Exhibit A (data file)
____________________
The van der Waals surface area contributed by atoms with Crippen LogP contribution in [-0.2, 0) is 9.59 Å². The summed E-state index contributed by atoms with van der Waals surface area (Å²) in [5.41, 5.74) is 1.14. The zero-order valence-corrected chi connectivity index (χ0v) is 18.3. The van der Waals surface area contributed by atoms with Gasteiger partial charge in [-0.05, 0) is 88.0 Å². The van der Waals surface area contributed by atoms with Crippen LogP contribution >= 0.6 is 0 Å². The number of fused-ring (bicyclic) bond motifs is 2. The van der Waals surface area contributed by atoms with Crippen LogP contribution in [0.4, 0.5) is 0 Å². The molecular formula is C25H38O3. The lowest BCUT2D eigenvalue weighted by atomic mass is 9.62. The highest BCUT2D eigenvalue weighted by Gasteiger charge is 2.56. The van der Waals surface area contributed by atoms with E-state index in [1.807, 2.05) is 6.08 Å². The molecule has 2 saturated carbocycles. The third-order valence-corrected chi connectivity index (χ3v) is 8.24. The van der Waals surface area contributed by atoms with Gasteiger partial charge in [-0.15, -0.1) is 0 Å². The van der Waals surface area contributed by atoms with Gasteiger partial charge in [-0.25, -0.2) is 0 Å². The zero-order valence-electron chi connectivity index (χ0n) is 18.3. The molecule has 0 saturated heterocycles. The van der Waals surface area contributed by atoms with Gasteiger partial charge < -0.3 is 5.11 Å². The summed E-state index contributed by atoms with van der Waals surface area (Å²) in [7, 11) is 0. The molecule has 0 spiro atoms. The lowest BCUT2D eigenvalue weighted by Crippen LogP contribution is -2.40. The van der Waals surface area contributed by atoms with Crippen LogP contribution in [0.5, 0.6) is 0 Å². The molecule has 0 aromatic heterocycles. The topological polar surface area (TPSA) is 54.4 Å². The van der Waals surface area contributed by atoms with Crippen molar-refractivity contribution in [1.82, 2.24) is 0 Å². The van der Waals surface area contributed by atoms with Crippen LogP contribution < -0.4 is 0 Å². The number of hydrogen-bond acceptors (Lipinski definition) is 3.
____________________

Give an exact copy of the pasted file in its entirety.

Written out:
The van der Waals surface area contributed by atoms with Crippen LogP contribution in [-0.2, 0) is 9.59 Å². The summed E-state index contributed by atoms with van der Waals surface area (Å²) in [5.41, 5.74) is 1.14. The zero-order valence-corrected chi connectivity index (χ0v) is 18.3. The van der Waals surface area contributed by atoms with Gasteiger partial charge in [-0.05, 0) is 88.0 Å². The van der Waals surface area contributed by atoms with Crippen LogP contribution >= 0.6 is 0 Å². The number of fused-ring (bicyclic) bond motifs is 2. The van der Waals surface area contributed by atoms with Crippen LogP contribution in [0.4, 0.5) is 0 Å². The molecular formula is C25H38O3. The lowest BCUT2D eigenvalue weighted by atomic mass is 9.62. The highest BCUT2D eigenvalue weighted by Gasteiger charge is 2.56. The van der Waals surface area contributed by atoms with E-state index in [1.807, 2.05) is 6.08 Å². The molecule has 2 saturated carbocycles. The third-order valence-corrected chi connectivity index (χ3v) is 8.24. The van der Waals surface area contributed by atoms with Gasteiger partial charge in [-0.15, -0.1) is 0 Å². The van der Waals surface area contributed by atoms with Gasteiger partial charge in [-0.25, -0.2) is 0 Å². The zero-order valence-electron chi connectivity index (χ0n) is 18.3. The molecule has 0 saturated heterocycles. The van der Waals surface area contributed by atoms with Gasteiger partial charge < -0.3 is 5.11 Å². The summed E-state index contributed by atoms with van der Waals surface area (Å²) in [7, 11) is 0. The molecule has 0 spiro atoms. The lowest BCUT2D eigenvalue weighted by Crippen LogP contribution is -2.40. The van der Waals surface area contributed by atoms with Crippen LogP contribution in [0.5, 0.6) is 0 Å². The molecule has 0 aromatic heterocycles. The topological polar surface area (TPSA) is 54.4 Å². The van der Waals surface area contributed by atoms with Crippen molar-refractivity contribution in [1.82, 2.24) is 0 Å². The van der Waals surface area contributed by atoms with Crippen LogP contribution < -0.4 is 0 Å². The number of hydrogen-bond acceptors (Lipinski definition) is 3.